Identifying Corporate Procrastination

Procrastination, or failure to act, is one of the biggest challenges in business. Regardless of whether you are CEO of a multinational corporation, MD of your own limited company or a solo entrepreneur, all businesses suffer from inertia or procrastination from time to time. Identifying Corporate Procrastination is the first step in overcoming it.

Sometimes procrastination can be as simple as overwhelm in an individual, which prevents them from seeing past the pile of paperwork on their desk or the unread mail in their in-box. At other times, this can be collective paralysis when the senior management team has too many voices with conflicting suggestions, which make it almost impossible to pick out the right message from the cacophony. Or it might be the inability of a large organization to alter course in response to a change in the business environment, because of excessive or constraining process or legislation, or an over-reliance on historical precedence.

Procrastination usually takes one of three forms:

  • Individual Overwhelm
  • Collective Paralysis
  • Titanic Obliviousness

Individual Overwhelm
In the first case nothing ever gets done, because there is no place to start. This is sometimes colloquially known as rabbit-in-the-headlight syndrome. The deadline is past, the opportunity is missed, or an entrepreneur’s business venture never sees the light of day. There are plenty of statistics about how many business start and then fail within one, two or five years, but no meaningful information about how many great ideas never get off the ground through procrastination. For a business coach or indeed another person taking an interest, individual overwhelm is quite easy to spot.

Collective Paralysis
The second case, Collective Paralysis, the inertia is procrastination in stealth mode. The subjects will be unaware that they have a problem. If it is the senior management team, they will no doubt be able to show evidence of movement or progress, with minutes evidencing the steps towards a decision, but still the net result is no actual movement. Sometimes this covert procrastination is covered up by excessive requests for further information, and an almost obsessive need to overcome all objections. This can quite often occur at team level, when too many people are talking but no-one is listening.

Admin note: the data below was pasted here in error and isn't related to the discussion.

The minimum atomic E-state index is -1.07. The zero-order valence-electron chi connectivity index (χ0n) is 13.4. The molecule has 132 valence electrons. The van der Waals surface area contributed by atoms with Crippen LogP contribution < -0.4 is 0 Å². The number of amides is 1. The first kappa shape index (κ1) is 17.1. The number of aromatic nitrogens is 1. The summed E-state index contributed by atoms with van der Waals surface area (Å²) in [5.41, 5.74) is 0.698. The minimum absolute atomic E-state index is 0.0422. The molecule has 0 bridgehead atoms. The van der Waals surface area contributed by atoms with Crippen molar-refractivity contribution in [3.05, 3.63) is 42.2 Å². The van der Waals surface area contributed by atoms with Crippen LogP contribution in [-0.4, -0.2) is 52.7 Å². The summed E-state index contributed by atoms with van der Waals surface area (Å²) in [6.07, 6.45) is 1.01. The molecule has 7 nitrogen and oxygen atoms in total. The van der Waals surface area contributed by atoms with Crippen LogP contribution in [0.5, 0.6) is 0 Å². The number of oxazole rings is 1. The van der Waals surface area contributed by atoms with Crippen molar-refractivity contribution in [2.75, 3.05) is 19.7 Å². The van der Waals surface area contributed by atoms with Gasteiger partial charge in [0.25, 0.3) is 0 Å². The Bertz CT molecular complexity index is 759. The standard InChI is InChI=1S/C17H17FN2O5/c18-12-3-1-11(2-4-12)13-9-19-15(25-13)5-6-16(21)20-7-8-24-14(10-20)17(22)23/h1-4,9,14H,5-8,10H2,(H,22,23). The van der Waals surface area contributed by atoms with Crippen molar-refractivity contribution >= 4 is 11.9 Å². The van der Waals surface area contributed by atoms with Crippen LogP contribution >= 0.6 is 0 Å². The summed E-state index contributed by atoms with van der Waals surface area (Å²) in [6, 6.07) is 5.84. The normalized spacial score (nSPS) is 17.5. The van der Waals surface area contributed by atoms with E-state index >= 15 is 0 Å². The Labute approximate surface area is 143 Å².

Titanic Obliviousness
In the third example, it is not always obvious that anything is out of place. The organization is progressing according to projections, all the numbers are looking good, there are no alarm bells ringing and the ship is steady underfoot. Unfortunately, the potential danger may be the iceberg somewhere ahead, so it is no use just looking at the internal gauges of progress. The need to change course rapidly requires mental agility, which may not be the strong suit of the crew that got you where you are today. One possible warning sign of this form of procrastination is that there is a lot of talent leaving the organization.

Procrastination Worst Case
The worst case scenario is a combination of all three forms of procrastination! An organization which is steaming along nicely and does not realize what lies ahead, a dysfunctional senior management team too busy talking up their own interests to respond to new ideas from outside, and a Captain or CEO who has spotted the obstacle ahead but does not know what to do, or has too much work, or just does not realize what is possible. Do you recognize that scenario?

Where To Get Help
If you are a solo entrepreneur starting a new business venture, or the multinational CEO, the last thing you want to focus on is failure. But if you address the common reasons for failure, you’ll be much less likely to fall victim to them yourself. That is the purpose of a mastermind group, and why quotes from some of the greats can often help.

  • One of my favorite quotes in business coaching is actually from Arthur C. Clarke: The only way of finding the limits of the possible is by going beyond them into the impossible. In other words imagine what might be possible, and try it.
  • Another quote which works for me is from Samuel Johnson – Nothing will ever be attempted if all possible objections must first be overcome. Allow sufficient time for the objectors and nay-sayers to have their moment, and then make up your own mind. Decide on the new course, commit yourself to your chosen direction by documenting your decision, and finally act upon that decision.
  • In case you fall into the trap of thinking that you still do not have enough information to make a decision, then heed the words of Albert Einstein: Imagination is more important than knowledge.

All businesses suffer from inertia or procrastination from time to time, but a good executive business coach can help us identify the problem and point us in the right direction. All we need then is a little imagination and the fortitude to decide, commit and then act.

The Seven Pitfalls of Business Failure And How to Avoid Them by Patricia Schaefer